The first colour I thought of for Madagascar was a pinkish tone. The pink hue of a collection of houses in a particular village I remember seeing. But I hesitated… something about that pink felt too artificial to truly represent what Madagascar is to me. I began my hunt for the true colour of my country and recruited help along the way.
I kept on my Colours of Africa search.
Off-season, the Lohataona – our word for spring, marked the end of the lockdown in Madagascar. Although the sky and the sea have been closed, life on the island continues. People want to believe that nothing has changed and yet everything has changed. We were focusing on the outside world, scrutinising the latest numbers and trends, waiting for tourists to come back, for our products to export.
I asked Vanf, a good friend of mine, to explain the meaning of Lohataona. Vanf is a great chronicler, guardian of knowledge and kind-hearted enough to share his encyclopedic knowledge of Malagasy culture. Lohataona, he taught me, is guided by the traditional calendar inherited from our Muslim heritage.
I asked him what colour comes to his mind when he thinks of our island.
“Just go with ochre,” he said to me.
Ochre is the colour of our homes.
Ochre; the colour of the earth, the walls, the colour of the paste the workers mix up from cement, water and cow’s blood.
By the time Lohataona arrives the seeds that hang from the ceilings in every house in the countryside are waiting to be sown.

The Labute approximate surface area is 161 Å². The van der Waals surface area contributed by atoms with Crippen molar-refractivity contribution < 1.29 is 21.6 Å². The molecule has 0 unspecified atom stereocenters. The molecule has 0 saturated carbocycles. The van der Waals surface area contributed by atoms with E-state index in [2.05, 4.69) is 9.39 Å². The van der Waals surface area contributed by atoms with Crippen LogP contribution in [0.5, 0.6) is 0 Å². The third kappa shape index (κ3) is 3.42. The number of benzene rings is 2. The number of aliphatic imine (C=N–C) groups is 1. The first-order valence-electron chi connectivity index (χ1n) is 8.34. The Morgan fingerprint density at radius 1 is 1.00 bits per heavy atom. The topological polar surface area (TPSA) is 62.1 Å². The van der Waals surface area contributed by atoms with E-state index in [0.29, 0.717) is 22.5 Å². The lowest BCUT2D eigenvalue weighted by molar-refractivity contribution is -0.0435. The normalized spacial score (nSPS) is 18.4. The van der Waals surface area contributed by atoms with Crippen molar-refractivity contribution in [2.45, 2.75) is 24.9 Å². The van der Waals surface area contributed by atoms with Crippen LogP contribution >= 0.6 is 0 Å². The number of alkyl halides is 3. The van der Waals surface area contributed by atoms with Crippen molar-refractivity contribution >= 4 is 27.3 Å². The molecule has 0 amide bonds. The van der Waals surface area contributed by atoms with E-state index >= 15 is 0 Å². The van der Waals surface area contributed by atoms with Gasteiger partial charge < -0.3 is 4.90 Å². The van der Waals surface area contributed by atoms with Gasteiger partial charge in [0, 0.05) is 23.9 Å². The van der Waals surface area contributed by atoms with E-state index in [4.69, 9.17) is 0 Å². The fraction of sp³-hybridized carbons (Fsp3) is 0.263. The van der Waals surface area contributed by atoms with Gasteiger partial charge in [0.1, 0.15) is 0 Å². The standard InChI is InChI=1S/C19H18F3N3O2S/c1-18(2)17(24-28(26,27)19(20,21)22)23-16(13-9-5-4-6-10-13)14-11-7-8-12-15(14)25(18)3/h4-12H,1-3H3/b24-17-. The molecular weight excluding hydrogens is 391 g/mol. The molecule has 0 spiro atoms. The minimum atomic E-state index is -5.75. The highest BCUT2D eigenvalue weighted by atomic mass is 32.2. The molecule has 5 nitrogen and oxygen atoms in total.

I ask Bekoto Paysans, a sociologist for rural causes and also one of the last members of Mahaleo most acclaimed Madagascar music band, to be my guide through the twists and turns of this seasonal awakening.
Together we visit studios and ateliers. We discuss the shades of tannins, of wood, of mangrove, of natural dyes.
As the days pass by I resist the colours that were suggested to me.
Time slowed during lockdown. We were already by definition the land of “Mora Mora” – of “take it easy”. But it slows even more now. I visit the tombs of the ancient kings, and there again I find an ochre shade. Old walls made of compacted earth that mark out where the old guardians of the country now lie in peace.
I take the black burnt wood colour of the trano, the first homes that were built in Madagascar. The word itself means to be together all day. It speaks to our history, to our culture. I take the ochre colour of the tamboho, the compacted earth walls. Ochre is the colour of home.
note on December, 13th 2022
this was written 2 years ago when we were celebrated the end of lockdowns. everything appeared to be blossoming. little did we know life went on but we were not thriving as expected. we put on the hard work though. I dedicate this from the bottom of my heart to Monsieur M. a good person who kindly invited us into his home and asked us to build his dreams. He will be missed by his family and all the people he worked with. I just left them this morning with projects filling our agendas and notebooks we didn’t know at this time he already was gone…